Friday, February 04, 2011

trying not to think about the flu, and

whether perhaps I am inherently un-palatable.

I showed my therapist some of my unpublished writing, and now she can't decide whether I have Aspergers; "you're right," she says, "you are bordering on it." I think she's not sure. Maybe you're not supposed to be able to access that level of honesty and still be a normal human being. I am capable of keeping my mouth shut, but anxiously. My social anxiety isn't like the usual kind, she says. She is afraid of breaking me, by fixing it.

I'm pretty sure this could not happen without my consent, but still the idea is distressing. That I am so broken, or so wrong by nature, I would loose major parts of myself in learning how to function normally. That there is beauty in this structural abnormality. That to preserve this beauty, perhaps the pain will never go away. This idea makes me want to die. So, I'm trying not to think about it.


___________________________ said...

Day, quit thinking you are special. Honestly, I think that every human being is fucked up by nature itself. Evolution doesn't really care about whether its children are happy or sane, and mankind is very often neither. You're just one of the crowd, and if you disagree, just start thinking of all of the conspiracy nuts, hard-headed imbeciles, hypocrites, emotionally unstable, and incompetent individuals in the world. There are probably more of that crowd than anything. And I wouldn't be surprised if a lot of them are better off from their own standpoint as still crazy.

In any case, that anxiety situation is probably similar to one of my issues. Historically, anxiety has kept my mouth shut more than awareness of social situation. That being said, the real issue is just protecting against excess.

___________________________ said...

Note: Previous comment not meant as an insult at all. I just like saying things in that semi-mean sounding manner. Obviously, I think you'd be happier not being special in the way that you're talking about.

___________________________ said...

Btw, I just saw this and it is totally relevant:

J Rock said...

If it helps to ease your mind at all, you don't remind me of my brother or cousins who are diagnosed with Aspergers. That's not scientific by any means, but there you go.

SAC said...

Um, as usual, the Cornelia registers great alarm at the thought of losing you in any way (particularly to untimely physical death, but also-- well, see below).

But. I have to say-- this (please forgive) sort of strikes me as hilarious. Please forgive. Because, I've gotten to the point where no one will believe I'm an introvert. I've gotten so good at masking it-- and what I realized the other day was, I began this process not for some noble reason of thinking that other humans are worth reaching out to, but just so that people would stop bothering me, stop trying to fix my introverted-ness. When you act like an extrovert, no one criticizes you for not being one.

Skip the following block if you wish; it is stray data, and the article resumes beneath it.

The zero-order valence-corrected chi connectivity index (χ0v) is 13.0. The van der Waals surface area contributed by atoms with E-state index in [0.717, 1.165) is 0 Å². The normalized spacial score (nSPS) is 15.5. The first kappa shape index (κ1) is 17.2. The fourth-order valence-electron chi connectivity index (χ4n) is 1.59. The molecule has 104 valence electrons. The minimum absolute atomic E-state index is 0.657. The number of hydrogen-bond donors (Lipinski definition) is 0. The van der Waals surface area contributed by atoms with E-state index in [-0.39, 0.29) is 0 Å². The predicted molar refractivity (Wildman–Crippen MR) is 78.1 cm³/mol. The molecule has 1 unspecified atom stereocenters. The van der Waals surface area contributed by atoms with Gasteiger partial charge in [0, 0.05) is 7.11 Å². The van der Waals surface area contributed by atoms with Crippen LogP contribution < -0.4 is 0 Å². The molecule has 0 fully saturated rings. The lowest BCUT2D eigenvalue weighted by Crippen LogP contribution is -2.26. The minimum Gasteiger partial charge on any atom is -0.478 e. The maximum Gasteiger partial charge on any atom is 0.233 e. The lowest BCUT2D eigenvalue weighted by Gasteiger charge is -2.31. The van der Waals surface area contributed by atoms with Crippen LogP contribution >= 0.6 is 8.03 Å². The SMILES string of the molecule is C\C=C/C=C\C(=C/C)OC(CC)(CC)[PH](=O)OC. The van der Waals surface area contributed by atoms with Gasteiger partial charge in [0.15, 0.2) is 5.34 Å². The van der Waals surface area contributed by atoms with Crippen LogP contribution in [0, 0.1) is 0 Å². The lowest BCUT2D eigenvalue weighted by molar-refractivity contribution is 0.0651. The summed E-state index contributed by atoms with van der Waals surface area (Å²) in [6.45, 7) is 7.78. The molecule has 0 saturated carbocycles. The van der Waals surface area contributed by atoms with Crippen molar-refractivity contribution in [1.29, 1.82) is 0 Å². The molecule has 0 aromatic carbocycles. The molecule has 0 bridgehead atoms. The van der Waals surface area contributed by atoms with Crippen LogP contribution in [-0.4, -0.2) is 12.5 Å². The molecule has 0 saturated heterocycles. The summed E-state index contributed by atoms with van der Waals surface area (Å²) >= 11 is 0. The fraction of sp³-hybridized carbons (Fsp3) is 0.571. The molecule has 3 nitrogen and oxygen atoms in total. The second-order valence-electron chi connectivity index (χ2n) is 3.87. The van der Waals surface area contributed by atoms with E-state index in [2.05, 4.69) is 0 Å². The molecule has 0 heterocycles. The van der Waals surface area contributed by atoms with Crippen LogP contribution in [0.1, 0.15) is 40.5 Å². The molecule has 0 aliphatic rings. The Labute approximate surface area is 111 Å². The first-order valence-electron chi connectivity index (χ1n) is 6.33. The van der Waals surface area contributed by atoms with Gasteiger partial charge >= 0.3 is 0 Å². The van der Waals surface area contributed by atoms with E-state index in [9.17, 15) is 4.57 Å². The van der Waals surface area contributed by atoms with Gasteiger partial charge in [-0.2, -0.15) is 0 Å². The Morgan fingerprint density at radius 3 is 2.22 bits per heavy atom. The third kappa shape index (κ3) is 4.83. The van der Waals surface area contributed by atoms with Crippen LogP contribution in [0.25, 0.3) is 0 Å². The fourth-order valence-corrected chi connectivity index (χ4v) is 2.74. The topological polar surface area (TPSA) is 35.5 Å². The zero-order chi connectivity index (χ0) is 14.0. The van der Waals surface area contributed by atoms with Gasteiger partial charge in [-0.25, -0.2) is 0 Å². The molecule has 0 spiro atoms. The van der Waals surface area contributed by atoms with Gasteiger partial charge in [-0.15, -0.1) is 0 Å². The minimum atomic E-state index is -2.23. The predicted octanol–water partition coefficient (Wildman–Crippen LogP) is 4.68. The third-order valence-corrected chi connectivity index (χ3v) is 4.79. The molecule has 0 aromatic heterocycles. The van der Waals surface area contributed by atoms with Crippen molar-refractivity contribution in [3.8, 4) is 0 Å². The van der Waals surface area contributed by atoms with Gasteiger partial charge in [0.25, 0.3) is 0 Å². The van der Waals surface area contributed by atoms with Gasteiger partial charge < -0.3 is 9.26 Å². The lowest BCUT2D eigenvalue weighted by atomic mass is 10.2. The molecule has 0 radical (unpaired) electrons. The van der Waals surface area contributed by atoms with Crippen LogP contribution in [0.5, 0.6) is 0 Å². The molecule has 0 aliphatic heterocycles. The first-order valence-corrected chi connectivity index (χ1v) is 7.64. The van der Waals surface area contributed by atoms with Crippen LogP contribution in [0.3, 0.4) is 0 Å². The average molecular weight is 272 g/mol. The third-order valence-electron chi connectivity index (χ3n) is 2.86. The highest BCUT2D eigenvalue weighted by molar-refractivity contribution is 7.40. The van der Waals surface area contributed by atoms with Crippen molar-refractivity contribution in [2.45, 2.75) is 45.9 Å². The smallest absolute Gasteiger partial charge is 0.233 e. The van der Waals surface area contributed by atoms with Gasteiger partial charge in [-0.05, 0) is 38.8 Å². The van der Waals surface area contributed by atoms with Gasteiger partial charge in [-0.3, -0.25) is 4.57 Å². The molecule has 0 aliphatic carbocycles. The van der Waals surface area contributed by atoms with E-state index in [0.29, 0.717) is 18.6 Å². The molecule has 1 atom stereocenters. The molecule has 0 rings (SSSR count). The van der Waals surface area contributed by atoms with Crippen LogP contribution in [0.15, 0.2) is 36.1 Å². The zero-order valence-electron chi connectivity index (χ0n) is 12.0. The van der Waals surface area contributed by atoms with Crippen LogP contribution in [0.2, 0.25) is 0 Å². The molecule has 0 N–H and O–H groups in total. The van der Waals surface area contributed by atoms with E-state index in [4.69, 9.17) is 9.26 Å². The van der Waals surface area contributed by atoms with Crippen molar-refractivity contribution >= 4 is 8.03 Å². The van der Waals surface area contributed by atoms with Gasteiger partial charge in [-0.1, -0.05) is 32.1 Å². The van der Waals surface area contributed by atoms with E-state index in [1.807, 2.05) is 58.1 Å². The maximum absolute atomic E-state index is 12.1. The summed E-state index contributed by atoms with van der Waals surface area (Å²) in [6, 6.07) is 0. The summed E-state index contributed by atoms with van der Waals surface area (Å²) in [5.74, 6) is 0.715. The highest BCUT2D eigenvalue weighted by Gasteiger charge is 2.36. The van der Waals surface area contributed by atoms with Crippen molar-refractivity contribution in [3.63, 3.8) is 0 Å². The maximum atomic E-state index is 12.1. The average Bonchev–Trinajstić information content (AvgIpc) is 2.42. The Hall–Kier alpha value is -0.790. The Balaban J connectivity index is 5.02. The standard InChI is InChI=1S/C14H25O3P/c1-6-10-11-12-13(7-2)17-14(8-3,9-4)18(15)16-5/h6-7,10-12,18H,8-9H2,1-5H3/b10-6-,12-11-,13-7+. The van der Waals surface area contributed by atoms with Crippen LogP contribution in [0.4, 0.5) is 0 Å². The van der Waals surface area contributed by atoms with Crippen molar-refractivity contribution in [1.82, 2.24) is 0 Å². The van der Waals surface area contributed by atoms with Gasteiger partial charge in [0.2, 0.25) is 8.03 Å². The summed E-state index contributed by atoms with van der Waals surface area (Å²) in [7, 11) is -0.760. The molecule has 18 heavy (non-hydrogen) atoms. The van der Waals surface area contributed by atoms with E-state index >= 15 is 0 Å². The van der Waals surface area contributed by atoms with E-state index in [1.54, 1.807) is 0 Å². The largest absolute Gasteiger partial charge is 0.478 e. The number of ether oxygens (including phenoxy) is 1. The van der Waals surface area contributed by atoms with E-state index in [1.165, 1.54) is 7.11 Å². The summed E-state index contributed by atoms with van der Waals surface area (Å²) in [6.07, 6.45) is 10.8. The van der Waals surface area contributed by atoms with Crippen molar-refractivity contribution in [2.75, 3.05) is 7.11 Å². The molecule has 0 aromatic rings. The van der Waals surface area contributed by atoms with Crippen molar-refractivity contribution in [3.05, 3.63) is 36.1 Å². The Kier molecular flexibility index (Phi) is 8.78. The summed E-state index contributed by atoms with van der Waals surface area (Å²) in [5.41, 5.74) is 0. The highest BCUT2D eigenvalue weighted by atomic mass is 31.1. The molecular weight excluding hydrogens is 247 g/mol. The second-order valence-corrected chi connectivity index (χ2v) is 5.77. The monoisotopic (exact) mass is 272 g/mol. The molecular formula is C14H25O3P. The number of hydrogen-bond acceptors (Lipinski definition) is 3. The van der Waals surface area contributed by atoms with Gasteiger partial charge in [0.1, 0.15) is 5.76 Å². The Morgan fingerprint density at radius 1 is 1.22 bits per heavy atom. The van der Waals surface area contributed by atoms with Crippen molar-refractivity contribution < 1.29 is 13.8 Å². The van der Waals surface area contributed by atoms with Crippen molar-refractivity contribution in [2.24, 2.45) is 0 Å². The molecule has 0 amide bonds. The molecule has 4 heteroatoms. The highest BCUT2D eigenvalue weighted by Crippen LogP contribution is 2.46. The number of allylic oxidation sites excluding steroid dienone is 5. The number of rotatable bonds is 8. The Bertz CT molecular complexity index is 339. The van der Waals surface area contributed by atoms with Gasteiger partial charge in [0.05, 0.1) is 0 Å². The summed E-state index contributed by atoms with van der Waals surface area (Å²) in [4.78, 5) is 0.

This is the kind of hilarious part: you are criticized because people think you should be able to fix it, and then you don't get credit for your work because they think the fix was always inherent to your nature. You know, in that awful/hilarious kind of way.

I do like people now, though. I mean, kind of. I MEAN, in small enough doses, they are great, and that IS the truth, and I think I would never have figured that out if I hadn't taught myself how to act like an extrovert. You get to know more people when you act like an extrovert, and some of them are truly lovely, and the ones that aren't I am also (now) teaching myself not to care about. Or at least to care less about.


And here is the philosophene in me: if you ARE Aspy, then it is only a problem to the extent that it is a problem. It is Aristotle to whom we should hearken in this point: virtue lies in not taking any quality to extremes, and vice (or evil) is the reverse of this. People who think that we need to be fixed because of our various qualities, as such-- we are introverts, or honest, or willing to be frugal, or whatever-- are not thinking sensibly. We should be kind to them, but they are still wrong.

misssrobin said...

For years I wanted to be normal. I wanted to fix everything wrong with me.

I'll admit there are still many things I'd like to change.

However, I have also come to appreciate some of the things I used to hate. I wouldn't be me if they were gone. And I like me.

I don't know if this helps, but I think I understand your fear.

Thinking of you.

Day said...

Ah, thanks everyone.

I'm largely unconcerned with the label; she seemed to think treating the social anxiety would likely interfere with my ability to write. If it's real, it's a pretty horrifying functional problem.